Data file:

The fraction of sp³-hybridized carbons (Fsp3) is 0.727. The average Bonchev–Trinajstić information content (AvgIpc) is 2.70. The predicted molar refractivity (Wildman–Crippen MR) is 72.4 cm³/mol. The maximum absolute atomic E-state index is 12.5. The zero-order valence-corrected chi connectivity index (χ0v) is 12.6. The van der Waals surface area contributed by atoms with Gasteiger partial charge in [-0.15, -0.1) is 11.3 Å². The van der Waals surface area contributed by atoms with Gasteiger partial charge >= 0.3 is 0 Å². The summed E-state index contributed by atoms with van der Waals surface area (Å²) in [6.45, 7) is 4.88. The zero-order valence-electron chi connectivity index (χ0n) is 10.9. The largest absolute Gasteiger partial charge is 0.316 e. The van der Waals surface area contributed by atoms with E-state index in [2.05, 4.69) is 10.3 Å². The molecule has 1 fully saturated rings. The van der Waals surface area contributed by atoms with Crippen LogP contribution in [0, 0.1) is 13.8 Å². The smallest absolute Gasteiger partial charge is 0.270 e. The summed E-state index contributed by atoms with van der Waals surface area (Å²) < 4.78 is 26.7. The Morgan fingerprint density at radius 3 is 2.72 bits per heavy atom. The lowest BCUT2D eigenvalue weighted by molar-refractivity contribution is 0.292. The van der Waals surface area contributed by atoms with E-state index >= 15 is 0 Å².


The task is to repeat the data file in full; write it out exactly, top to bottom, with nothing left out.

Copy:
The fraction of sp³-hybridized carbons (Fsp3) is 0.727. The average Bonchev–Trinajstić information content (AvgIpc) is 2.70. The predicted molar refractivity (Wildman–Crippen MR) is 72.4 cm³/mol. The maximum absolute atomic E-state index is 12.5. The zero-order valence-corrected chi connectivity index (χ0v) is 12.6. The van der Waals surface area contributed by atoms with Gasteiger partial charge in [-0.15, -0.1) is 11.3 Å². The van der Waals surface area contributed by atoms with Gasteiger partial charge >= 0.3 is 0 Å². The summed E-state index contributed by atoms with van der Waals surface area (Å²) in [6.45, 7) is 4.88. The zero-order valence-electron chi connectivity index (χ0n) is 10.9. The largest absolute Gasteiger partial charge is 0.316 e. The van der Waals surface area contributed by atoms with E-state index in [2.05, 4.69) is 10.3 Å². The molecule has 1 fully saturated rings. The van der Waals surface area contributed by atoms with Crippen LogP contribution in [0, 0.1) is 13.8 Å². The smallest absolute Gasteiger partial charge is 0.270 e. The summed E-state index contributed by atoms with van der Waals surface area (Å²) < 4.78 is 26.7. The Morgan fingerprint density at radius 3 is 2.72 bits per heavy atom. The lowest BCUT2D eigenvalue weighted by molar-refractivity contribution is 0.292. The van der Waals surface area contributed by atoms with E-state index >= 15 is 0 Å².